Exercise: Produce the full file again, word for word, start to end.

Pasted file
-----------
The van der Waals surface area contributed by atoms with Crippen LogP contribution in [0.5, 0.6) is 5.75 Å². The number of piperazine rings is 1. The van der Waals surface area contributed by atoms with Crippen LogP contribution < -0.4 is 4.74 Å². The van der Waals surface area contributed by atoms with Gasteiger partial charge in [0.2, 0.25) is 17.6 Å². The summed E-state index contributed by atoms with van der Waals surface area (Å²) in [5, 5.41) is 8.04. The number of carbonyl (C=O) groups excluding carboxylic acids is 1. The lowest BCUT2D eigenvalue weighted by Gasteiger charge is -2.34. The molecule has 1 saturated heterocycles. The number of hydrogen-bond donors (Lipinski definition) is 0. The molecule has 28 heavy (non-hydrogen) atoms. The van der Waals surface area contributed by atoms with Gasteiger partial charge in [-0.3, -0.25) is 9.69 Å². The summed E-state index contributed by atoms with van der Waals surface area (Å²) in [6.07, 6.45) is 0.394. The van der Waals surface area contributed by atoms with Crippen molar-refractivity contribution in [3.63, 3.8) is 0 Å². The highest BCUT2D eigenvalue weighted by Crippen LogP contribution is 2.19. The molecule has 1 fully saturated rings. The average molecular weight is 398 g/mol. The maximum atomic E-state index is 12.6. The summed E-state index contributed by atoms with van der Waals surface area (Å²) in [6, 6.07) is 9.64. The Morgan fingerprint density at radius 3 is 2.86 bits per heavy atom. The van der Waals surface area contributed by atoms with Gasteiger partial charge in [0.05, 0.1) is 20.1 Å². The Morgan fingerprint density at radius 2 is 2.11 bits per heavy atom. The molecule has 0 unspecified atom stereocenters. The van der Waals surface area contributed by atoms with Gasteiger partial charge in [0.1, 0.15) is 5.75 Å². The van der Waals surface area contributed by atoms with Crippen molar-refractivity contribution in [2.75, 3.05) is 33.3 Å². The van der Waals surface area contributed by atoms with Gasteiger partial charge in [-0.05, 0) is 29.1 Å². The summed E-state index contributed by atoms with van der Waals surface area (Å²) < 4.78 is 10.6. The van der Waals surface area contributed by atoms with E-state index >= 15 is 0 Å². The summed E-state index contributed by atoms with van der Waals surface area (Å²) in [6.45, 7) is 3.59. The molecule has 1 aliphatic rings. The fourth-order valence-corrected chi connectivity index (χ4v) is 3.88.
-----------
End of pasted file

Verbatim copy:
The van der Waals surface area contributed by atoms with Crippen LogP contribution in [0.5, 0.6) is 5.75 Å². The number of piperazine rings is 1. The van der Waals surface area contributed by atoms with Crippen LogP contribution < -0.4 is 4.74 Å². The van der Waals surface area contributed by atoms with Gasteiger partial charge in [0.2, 0.25) is 17.6 Å². The summed E-state index contributed by atoms with van der Waals surface area (Å²) in [5, 5.41) is 8.04. The number of carbonyl (C=O) groups excluding carboxylic acids is 1. The lowest BCUT2D eigenvalue weighted by Gasteiger charge is -2.34. The molecule has 1 saturated heterocycles. The number of hydrogen-bond donors (Lipinski definition) is 0. The molecule has 28 heavy (non-hydrogen) atoms. The van der Waals surface area contributed by atoms with Gasteiger partial charge in [-0.3, -0.25) is 9.69 Å². The summed E-state index contributed by atoms with van der Waals surface area (Å²) in [6.07, 6.45) is 0.394. The van der Waals surface area contributed by atoms with Crippen molar-refractivity contribution in [3.63, 3.8) is 0 Å². The highest BCUT2D eigenvalue weighted by Crippen LogP contribution is 2.19. The molecule has 1 fully saturated rings. The average molecular weight is 398 g/mol. The maximum atomic E-state index is 12.6. The summed E-state index contributed by atoms with van der Waals surface area (Å²) in [6, 6.07) is 9.64. The Morgan fingerprint density at radius 3 is 2.86 bits per heavy atom. The van der Waals surface area contributed by atoms with Gasteiger partial charge in [0.05, 0.1) is 20.1 Å². The Morgan fingerprint density at radius 2 is 2.11 bits per heavy atom. The molecule has 0 unspecified atom stereocenters. The van der Waals surface area contributed by atoms with Gasteiger partial charge in [0.1, 0.15) is 5.75 Å². The van der Waals surface area contributed by atoms with Crippen molar-refractivity contribution in [2.75, 3.05) is 33.3 Å². The van der Waals surface area contributed by atoms with Gasteiger partial charge in [-0.05, 0) is 29.1 Å². The summed E-state index contributed by atoms with van der Waals surface area (Å²) < 4.78 is 10.6. The van der Waals surface area contributed by atoms with E-state index >= 15 is 0 Å². The summed E-state index contributed by atoms with van der Waals surface area (Å²) in [6.45, 7) is 3.59. The molecule has 1 aliphatic rings. The fourth-order valence-corrected chi connectivity index (χ4v) is 3.88.